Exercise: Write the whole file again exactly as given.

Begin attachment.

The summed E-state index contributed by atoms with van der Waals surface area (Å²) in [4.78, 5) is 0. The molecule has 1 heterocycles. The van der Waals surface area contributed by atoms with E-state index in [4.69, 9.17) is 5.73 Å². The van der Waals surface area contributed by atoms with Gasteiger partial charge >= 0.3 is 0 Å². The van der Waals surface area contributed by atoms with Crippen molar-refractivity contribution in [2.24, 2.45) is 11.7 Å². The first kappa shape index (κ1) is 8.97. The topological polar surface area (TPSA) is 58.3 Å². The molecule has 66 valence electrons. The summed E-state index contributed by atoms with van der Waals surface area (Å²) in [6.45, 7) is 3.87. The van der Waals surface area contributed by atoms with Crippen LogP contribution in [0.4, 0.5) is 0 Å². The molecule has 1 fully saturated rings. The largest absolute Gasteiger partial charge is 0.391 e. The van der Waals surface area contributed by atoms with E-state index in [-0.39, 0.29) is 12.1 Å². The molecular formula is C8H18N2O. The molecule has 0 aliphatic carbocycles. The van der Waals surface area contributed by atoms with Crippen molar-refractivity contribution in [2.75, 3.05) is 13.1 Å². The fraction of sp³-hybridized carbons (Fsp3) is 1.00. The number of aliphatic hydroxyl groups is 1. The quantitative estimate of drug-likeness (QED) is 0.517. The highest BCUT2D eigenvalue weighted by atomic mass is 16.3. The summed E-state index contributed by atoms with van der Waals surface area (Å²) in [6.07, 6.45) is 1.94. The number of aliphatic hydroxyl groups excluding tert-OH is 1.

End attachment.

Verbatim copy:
The summed E-state index contributed by atoms with van der Waals surface area (Å²) in [4.78, 5) is 0. The molecule has 1 heterocycles. The van der Waals surface area contributed by atoms with E-state index in [4.69, 9.17) is 5.73 Å². The van der Waals surface area contributed by atoms with Gasteiger partial charge >= 0.3 is 0 Å². The van der Waals surface area contributed by atoms with Crippen molar-refractivity contribution in [2.24, 2.45) is 11.7 Å². The first kappa shape index (κ1) is 8.97. The topological polar surface area (TPSA) is 58.3 Å². The molecule has 66 valence electrons. The summed E-state index contributed by atoms with van der Waals surface area (Å²) in [6.45, 7) is 3.87. The van der Waals surface area contributed by atoms with Crippen LogP contribution in [0.4, 0.5) is 0 Å². The molecule has 1 fully saturated rings. The largest absolute Gasteiger partial charge is 0.391 e. The van der Waals surface area contributed by atoms with E-state index in [-0.39, 0.29) is 12.1 Å². The molecular formula is C8H18N2O. The molecule has 0 aliphatic carbocycles. The van der Waals surface area contributed by atoms with Crippen molar-refractivity contribution in [2.75, 3.05) is 13.1 Å². The fraction of sp³-hybridized carbons (Fsp3) is 1.00. The number of aliphatic hydroxyl groups is 1. The quantitative estimate of drug-likeness (QED) is 0.517. The highest BCUT2D eigenvalue weighted by atomic mass is 16.3. The summed E-state index contributed by atoms with van der Waals surface area (Å²) in [6.07, 6.45) is 1.94. The number of aliphatic hydroxyl groups excluding tert-OH is 1.